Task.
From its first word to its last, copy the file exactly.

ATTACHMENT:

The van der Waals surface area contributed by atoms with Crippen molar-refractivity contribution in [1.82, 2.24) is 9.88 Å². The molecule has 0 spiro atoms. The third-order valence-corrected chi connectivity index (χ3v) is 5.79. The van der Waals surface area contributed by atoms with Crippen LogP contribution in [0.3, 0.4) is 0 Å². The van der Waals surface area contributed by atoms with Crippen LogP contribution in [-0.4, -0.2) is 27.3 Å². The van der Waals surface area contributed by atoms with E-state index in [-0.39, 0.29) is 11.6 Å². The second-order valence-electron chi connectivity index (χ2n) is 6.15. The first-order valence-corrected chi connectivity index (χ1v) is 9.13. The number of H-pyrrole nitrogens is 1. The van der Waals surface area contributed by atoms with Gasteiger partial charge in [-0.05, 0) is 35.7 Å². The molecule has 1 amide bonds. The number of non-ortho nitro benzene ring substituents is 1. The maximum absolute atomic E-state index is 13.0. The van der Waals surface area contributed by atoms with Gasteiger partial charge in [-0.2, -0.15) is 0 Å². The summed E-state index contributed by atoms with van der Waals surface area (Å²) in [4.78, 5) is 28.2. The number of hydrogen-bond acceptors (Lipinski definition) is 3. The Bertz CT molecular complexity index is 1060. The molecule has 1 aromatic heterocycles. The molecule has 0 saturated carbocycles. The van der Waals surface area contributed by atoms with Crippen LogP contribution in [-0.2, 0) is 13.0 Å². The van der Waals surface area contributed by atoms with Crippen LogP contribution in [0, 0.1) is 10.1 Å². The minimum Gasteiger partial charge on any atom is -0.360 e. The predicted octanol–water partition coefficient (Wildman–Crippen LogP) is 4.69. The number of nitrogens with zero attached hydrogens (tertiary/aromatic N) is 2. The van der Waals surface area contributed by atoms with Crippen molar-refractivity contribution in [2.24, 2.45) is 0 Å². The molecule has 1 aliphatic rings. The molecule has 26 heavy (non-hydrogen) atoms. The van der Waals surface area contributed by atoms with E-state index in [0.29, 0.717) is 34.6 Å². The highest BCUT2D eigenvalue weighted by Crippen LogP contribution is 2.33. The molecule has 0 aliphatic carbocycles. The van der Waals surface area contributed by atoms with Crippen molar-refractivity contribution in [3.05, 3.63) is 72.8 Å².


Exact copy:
The van der Waals surface area contributed by atoms with Crippen molar-refractivity contribution in [1.82, 2.24) is 9.88 Å². The molecule has 0 spiro atoms. The third-order valence-corrected chi connectivity index (χ3v) is 5.79. The van der Waals surface area contributed by atoms with Crippen LogP contribution in [0.3, 0.4) is 0 Å². The van der Waals surface area contributed by atoms with Crippen LogP contribution in [-0.4, -0.2) is 27.3 Å². The van der Waals surface area contributed by atoms with E-state index in [-0.39, 0.29) is 11.6 Å². The second-order valence-electron chi connectivity index (χ2n) is 6.15. The first-order valence-corrected chi connectivity index (χ1v) is 9.13. The number of H-pyrrole nitrogens is 1. The van der Waals surface area contributed by atoms with Gasteiger partial charge in [-0.05, 0) is 35.7 Å². The molecule has 1 amide bonds. The number of non-ortho nitro benzene ring substituents is 1. The maximum absolute atomic E-state index is 13.0. The van der Waals surface area contributed by atoms with Gasteiger partial charge in [-0.2, -0.15) is 0 Å². The summed E-state index contributed by atoms with van der Waals surface area (Å²) in [4.78, 5) is 28.2. The number of hydrogen-bond acceptors (Lipinski definition) is 3. The Bertz CT molecular complexity index is 1060. The molecule has 1 aromatic heterocycles. The molecule has 0 saturated carbocycles. The van der Waals surface area contributed by atoms with Crippen LogP contribution in [-0.2, 0) is 13.0 Å². The van der Waals surface area contributed by atoms with Crippen LogP contribution in [0, 0.1) is 10.1 Å². The minimum Gasteiger partial charge on any atom is -0.360 e. The predicted octanol–water partition coefficient (Wildman–Crippen LogP) is 4.69. The number of nitrogens with zero attached hydrogens (tertiary/aromatic N) is 2. The van der Waals surface area contributed by atoms with Crippen molar-refractivity contribution in [2.24, 2.45) is 0 Å². The molecule has 1 aliphatic rings. The molecule has 26 heavy (non-hydrogen) atoms. The van der Waals surface area contributed by atoms with E-state index in [0.29, 0.717) is 34.6 Å². The highest BCUT2D eigenvalue weighted by Crippen LogP contribution is 2.33. The molecule has 0 aliphatic carbocycles. The van der Waals surface area contributed by atoms with Crippen molar-refractivity contribution in [3.05, 3.63) is 72.8 Å².